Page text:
How Watching Miss Representation Changed My Role As a Woman to be a Leader and an Activist
by Samee Callahan Feminist Wednesday University Ambassador
Within the first three minutes of watching Miss Representation, I knew I was going to leave the movie with a completely different mindset. It was the most productive 90 minutes of movie watching that I have ever done. It impacted me in a zillion and five different ways.
To me, one of the hardest hitting parts of the film was its commentary on the negative effects that the media has had on US women and girls. Some of the statistics from the film include: Sixty-five percent of US women and girls report disordered eating behaviors. Depression in women has doubled since 1970. The number of cosmetic surgical procedures performed on youth under age 19 has more than tripled from 1997 to 2007. These are just a few of many more horrible realities the film sheds light on. You can imagine how discouraging it feels to see that the cards are clearly stacked up against women in the US.
Despite these discouraging statistics, the film in itself encouraged me to be a leader not only for myself, but to inspire other women to follow suit. Women in American culture are suffering both physically and mentally. Every moment of every day, women are put under pressure to be this idealized version of themselves. However, no matter how intelligent, witty, or interesting a woman may be, society won’t pay attention unless she’s attractive. Try as they might, real women in American culture will never be enough for society.
To me, advertising is bullshit. However, I study advertising. So that tends to pose a problem. Miss Representation presented various ads that illustrate women being objectified and sexualized, their bodies and faces being photoshopped to the point of becoming unrealistic. Honestly, it’s all so dehumanizing! A lot of advertising is based off of making people feel insecure. For men, it’s about making them feel anxious about power and status. For women, its beauty.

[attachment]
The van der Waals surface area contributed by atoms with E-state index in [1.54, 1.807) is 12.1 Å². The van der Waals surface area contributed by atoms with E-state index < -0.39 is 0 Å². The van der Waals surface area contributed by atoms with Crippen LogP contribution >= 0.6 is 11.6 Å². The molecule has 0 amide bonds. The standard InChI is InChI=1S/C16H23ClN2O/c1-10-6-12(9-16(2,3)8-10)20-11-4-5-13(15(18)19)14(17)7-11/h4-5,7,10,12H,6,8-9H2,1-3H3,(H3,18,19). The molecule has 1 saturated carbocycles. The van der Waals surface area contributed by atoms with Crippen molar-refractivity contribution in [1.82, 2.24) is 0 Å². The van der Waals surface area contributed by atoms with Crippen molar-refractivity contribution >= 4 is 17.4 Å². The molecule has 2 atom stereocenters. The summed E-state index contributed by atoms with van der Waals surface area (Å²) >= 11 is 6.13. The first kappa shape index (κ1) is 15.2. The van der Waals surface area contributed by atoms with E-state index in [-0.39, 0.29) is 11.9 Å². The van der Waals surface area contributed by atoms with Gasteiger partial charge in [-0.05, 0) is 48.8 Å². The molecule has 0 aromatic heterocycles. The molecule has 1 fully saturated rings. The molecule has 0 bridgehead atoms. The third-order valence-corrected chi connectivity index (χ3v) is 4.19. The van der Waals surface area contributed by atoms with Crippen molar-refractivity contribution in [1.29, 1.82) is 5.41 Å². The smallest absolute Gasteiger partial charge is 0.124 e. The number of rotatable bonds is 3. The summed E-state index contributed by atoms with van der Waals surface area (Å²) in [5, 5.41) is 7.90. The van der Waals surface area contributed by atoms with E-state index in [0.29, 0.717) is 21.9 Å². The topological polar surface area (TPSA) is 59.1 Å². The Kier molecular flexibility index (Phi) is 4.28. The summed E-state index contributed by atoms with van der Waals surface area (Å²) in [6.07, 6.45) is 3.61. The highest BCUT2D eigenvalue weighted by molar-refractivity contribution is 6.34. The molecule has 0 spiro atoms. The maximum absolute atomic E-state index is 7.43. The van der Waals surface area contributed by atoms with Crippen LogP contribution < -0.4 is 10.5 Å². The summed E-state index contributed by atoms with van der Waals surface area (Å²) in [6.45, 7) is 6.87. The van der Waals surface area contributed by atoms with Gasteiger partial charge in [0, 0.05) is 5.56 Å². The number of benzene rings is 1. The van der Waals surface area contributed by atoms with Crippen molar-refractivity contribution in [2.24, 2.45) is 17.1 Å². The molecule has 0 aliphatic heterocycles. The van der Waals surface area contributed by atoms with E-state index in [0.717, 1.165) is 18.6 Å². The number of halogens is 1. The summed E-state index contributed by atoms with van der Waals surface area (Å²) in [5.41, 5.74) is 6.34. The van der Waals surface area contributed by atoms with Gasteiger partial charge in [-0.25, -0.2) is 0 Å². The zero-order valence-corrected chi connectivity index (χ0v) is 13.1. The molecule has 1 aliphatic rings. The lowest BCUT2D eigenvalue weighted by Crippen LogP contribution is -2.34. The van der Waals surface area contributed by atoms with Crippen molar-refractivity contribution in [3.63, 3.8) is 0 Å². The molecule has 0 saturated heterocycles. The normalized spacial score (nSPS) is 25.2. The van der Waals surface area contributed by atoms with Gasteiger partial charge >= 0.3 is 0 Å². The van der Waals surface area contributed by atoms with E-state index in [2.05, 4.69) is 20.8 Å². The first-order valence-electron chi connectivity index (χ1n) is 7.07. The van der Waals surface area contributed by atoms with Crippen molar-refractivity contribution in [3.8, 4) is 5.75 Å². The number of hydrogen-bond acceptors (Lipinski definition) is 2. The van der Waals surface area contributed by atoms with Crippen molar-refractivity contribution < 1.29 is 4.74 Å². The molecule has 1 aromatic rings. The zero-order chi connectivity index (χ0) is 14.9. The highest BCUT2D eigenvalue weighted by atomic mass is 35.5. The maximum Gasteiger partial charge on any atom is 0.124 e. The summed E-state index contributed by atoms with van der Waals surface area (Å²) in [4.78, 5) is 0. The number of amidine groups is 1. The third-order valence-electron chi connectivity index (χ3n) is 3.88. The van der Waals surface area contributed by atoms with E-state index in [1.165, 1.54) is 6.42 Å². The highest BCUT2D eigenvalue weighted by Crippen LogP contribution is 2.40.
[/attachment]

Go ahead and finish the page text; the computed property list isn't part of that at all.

In order for advertising to change, the people behind it need to change their strategies. However, it’s not fair to blame it all on the advertisers because ads directly reflect society. Therefore, society is to be blamed as well.
As I finish my degree in advertising I fear that it will be quite difficult to find an agency that agrees with this strategy change. I know that I want to be able to transform our society’s ethos with my advertising and I have hope that I won’t be alone in this endeavor.
Miss Representation has made me see that my role as a woman in this society is to be a leader and an activist. So few women know how or why they are being treated so unfairly. I feel that if I continue to spread this knowledge that I can show other women that they deserve so much more. I will continue to work hard and, one day, be able to change society’s view on women with my advertising. As a woman in American society I feel as though it is my duty, due in part to Miss Representation, not to let society control me, but to be my own person and encourage other women to do the same.